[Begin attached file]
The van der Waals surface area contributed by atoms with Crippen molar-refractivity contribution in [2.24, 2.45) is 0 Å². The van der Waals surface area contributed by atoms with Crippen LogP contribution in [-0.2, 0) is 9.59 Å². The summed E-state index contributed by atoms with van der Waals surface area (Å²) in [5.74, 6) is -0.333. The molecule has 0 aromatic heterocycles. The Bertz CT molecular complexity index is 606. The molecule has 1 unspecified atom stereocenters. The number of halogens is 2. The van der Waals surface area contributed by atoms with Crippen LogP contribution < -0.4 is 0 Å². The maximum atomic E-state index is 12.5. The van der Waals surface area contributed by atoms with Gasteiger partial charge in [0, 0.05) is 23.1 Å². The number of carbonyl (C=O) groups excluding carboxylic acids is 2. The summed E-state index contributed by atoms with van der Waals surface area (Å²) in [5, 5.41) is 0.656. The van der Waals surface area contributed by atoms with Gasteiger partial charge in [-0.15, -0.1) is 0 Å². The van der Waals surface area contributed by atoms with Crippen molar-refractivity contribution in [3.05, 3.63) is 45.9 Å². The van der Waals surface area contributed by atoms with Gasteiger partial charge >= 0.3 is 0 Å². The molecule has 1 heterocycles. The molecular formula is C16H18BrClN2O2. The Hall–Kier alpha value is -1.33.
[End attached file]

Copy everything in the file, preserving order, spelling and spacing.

The van der Waals surface area contributed by atoms with Crippen molar-refractivity contribution in [2.24, 2.45) is 0 Å². The van der Waals surface area contributed by atoms with Crippen LogP contribution in [-0.2, 0) is 9.59 Å². The summed E-state index contributed by atoms with van der Waals surface area (Å²) in [5.74, 6) is -0.333. The molecule has 0 aromatic heterocycles. The Bertz CT molecular complexity index is 606. The molecule has 1 unspecified atom stereocenters. The number of halogens is 2. The van der Waals surface area contributed by atoms with Crippen LogP contribution < -0.4 is 0 Å². The maximum atomic E-state index is 12.5. The van der Waals surface area contributed by atoms with Gasteiger partial charge in [0, 0.05) is 23.1 Å². The number of carbonyl (C=O) groups excluding carboxylic acids is 2. The summed E-state index contributed by atoms with van der Waals surface area (Å²) in [5, 5.41) is 0.656. The van der Waals surface area contributed by atoms with Gasteiger partial charge in [-0.15, -0.1) is 0 Å². The van der Waals surface area contributed by atoms with Crippen molar-refractivity contribution in [3.05, 3.63) is 45.9 Å². The van der Waals surface area contributed by atoms with Gasteiger partial charge >= 0.3 is 0 Å². The molecule has 1 heterocycles. The molecular formula is C16H18BrClN2O2. The Hall–Kier alpha value is -1.33.